PIDT Conference Sparks New Ideas
Richard West and BYU students helped host the annual conference in Colorado
The Professors for Instructional Design Technology conference (PIDT) allows professors and doctoral students to learn, share ideas, and network professionally. Recently, Rick West, a faculty member in the Department of Instructional Psychology and Technology, and four doctoral students hosted the PIDT conference in conjunction with the University of Wyoming.
This conference has been held for the last 26 years, and Brigham Young University has been involved in hosting it annually for the last four. Since BYU has been working on PIDT, the conference has been held in the state of Colorado. The PIDT conference introduces graduate students to the professional world of instructional technology. It gives professors and department chairs time to collaborate and compare programs from various universities. Students and professors learn and grow in ways not possible at traditional conferences. “This ‘unconference’ emphasized everything traditional conferences are not, including a priority on discussion, interaction, networking, mentoring, and action,” West said. Annual topics of discussion include publishing, job applications, curriculum structure for graduate and undergraduate programs, and practice and theory in instructional design.
West wrote a review of this year’s conference, starting with historical information gleaned from interviews with long-term attendees. The PIDT conference started in 1985 when a group of instructional systems technology professors decided to form a conference unlike any other. The conference has been held every year since, with the exception of 1997. It has been held in several locations, finally settling at Estes Park, Colorado, where it has taken place for the last eight years. Over time, the conference started to include students. “Eventually, attending PIDT became an honor for many graduate students lucky enough to be chosen to attend with their adviser,” West said. The first edition of the Handbook of Educational Communications Technology originated from the work done at the PIDT conference.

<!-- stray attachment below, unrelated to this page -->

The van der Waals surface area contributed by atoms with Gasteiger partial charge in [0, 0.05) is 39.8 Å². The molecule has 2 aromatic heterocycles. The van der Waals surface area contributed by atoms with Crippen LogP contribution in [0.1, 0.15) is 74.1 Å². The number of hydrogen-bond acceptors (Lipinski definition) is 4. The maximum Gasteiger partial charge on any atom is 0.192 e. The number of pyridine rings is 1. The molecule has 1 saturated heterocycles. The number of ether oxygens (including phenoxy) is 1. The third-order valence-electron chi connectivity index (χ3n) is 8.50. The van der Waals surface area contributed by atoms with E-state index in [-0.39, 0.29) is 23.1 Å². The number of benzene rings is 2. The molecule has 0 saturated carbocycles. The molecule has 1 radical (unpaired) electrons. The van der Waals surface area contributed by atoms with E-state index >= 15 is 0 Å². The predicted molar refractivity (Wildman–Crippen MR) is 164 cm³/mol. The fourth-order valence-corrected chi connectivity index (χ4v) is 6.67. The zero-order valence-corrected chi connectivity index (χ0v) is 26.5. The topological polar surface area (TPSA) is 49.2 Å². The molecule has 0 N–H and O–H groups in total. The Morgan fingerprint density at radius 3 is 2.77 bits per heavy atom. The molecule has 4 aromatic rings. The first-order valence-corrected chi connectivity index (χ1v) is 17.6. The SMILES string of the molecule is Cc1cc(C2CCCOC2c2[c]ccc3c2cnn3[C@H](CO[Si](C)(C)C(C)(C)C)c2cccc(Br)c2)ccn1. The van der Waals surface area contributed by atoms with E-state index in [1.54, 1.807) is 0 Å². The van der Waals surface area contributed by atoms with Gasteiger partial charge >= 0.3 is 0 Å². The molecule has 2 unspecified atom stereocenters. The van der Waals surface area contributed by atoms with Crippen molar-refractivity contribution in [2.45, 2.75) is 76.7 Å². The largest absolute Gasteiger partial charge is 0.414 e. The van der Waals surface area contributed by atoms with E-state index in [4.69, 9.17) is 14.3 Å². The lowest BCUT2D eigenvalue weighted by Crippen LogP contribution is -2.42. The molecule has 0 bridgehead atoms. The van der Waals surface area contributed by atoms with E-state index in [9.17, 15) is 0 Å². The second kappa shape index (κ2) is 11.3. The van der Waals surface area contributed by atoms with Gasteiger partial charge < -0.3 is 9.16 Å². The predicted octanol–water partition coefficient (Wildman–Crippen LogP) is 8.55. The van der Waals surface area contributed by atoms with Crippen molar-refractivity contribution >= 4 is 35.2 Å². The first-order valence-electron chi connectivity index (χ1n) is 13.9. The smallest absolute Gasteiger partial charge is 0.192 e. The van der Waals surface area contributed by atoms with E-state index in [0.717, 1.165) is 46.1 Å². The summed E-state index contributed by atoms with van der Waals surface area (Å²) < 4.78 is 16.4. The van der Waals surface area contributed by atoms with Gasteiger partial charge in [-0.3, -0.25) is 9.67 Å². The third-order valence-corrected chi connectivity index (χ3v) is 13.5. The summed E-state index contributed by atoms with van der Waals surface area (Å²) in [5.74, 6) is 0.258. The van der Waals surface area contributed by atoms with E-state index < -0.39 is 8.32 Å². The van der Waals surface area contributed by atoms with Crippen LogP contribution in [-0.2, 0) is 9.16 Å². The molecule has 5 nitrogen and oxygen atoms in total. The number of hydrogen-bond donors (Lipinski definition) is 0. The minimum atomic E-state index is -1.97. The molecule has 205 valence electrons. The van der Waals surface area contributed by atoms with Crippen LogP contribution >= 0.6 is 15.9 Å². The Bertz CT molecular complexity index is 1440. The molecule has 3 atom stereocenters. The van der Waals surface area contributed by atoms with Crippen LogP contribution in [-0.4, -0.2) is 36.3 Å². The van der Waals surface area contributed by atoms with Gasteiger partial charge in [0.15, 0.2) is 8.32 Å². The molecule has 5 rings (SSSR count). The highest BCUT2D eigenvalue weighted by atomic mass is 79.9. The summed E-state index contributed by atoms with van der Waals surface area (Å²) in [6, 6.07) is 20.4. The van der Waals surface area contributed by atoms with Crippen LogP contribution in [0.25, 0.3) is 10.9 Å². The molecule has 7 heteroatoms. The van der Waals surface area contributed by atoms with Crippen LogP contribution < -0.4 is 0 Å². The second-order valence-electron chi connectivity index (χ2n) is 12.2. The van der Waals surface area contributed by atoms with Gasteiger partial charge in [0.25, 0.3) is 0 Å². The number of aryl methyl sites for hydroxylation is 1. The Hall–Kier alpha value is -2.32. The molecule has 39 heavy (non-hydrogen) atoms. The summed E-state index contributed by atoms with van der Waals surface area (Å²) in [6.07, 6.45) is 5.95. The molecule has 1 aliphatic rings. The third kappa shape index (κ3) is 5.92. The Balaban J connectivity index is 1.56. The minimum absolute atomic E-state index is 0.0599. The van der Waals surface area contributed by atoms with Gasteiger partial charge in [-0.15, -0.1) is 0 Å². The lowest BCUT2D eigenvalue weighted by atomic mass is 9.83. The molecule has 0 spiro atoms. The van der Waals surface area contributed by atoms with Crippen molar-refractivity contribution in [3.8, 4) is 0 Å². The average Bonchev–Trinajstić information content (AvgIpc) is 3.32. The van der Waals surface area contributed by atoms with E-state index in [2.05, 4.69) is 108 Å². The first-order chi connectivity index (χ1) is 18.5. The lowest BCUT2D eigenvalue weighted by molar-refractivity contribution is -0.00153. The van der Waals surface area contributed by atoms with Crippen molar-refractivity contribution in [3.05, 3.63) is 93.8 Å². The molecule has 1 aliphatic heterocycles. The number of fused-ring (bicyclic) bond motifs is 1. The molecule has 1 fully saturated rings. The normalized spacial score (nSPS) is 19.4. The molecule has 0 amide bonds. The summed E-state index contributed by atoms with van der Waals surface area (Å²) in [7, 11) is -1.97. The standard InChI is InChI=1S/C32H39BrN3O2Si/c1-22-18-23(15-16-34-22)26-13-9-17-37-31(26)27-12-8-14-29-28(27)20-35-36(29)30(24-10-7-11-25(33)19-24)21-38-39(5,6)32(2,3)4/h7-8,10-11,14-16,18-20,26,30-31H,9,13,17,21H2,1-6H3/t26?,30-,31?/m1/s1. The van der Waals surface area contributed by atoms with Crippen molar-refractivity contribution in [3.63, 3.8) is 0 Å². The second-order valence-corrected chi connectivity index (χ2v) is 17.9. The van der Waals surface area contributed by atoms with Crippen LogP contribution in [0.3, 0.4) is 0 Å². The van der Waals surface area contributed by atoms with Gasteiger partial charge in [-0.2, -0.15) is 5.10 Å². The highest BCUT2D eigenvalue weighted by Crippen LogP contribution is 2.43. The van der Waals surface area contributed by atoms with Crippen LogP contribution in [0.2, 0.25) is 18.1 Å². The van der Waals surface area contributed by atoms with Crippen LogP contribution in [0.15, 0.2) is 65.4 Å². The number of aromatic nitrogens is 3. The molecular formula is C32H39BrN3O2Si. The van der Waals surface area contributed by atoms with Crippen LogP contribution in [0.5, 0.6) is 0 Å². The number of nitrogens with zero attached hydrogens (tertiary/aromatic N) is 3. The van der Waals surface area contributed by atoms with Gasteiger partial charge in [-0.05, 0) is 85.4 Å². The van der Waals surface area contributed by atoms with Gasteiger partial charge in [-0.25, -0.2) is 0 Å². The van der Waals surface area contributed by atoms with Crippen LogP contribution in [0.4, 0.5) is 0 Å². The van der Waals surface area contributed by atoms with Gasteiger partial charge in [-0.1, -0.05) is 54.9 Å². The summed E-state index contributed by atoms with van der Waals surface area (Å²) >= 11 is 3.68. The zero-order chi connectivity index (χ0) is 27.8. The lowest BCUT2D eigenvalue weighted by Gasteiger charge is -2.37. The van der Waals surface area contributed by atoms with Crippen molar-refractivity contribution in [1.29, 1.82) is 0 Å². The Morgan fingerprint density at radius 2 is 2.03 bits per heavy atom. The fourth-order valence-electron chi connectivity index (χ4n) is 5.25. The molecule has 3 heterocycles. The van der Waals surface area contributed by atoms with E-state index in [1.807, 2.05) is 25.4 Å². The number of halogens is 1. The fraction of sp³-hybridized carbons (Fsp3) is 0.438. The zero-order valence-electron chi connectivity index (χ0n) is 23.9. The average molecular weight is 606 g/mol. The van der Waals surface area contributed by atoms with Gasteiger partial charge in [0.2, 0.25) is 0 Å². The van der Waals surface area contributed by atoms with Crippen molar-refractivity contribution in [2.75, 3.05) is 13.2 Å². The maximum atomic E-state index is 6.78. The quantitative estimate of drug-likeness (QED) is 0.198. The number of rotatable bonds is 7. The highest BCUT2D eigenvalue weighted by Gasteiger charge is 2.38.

This year’s conference had 40 attendees. A variety of topics were presented including instructional design principles, the diffusion of innovation theory, and social network analysis within the field of design technology. “[PIDT] is the place I go to center myself . . . I come away energized to start something or do something,” said Sharon Smaldino of Northern Illinois.
“The PIDT conference is where the first ideas of the field were discussed,” West said. “The field and professionals have grown from PIDT, and it is an honor that Brigham Young University was asked to host this significant conference.”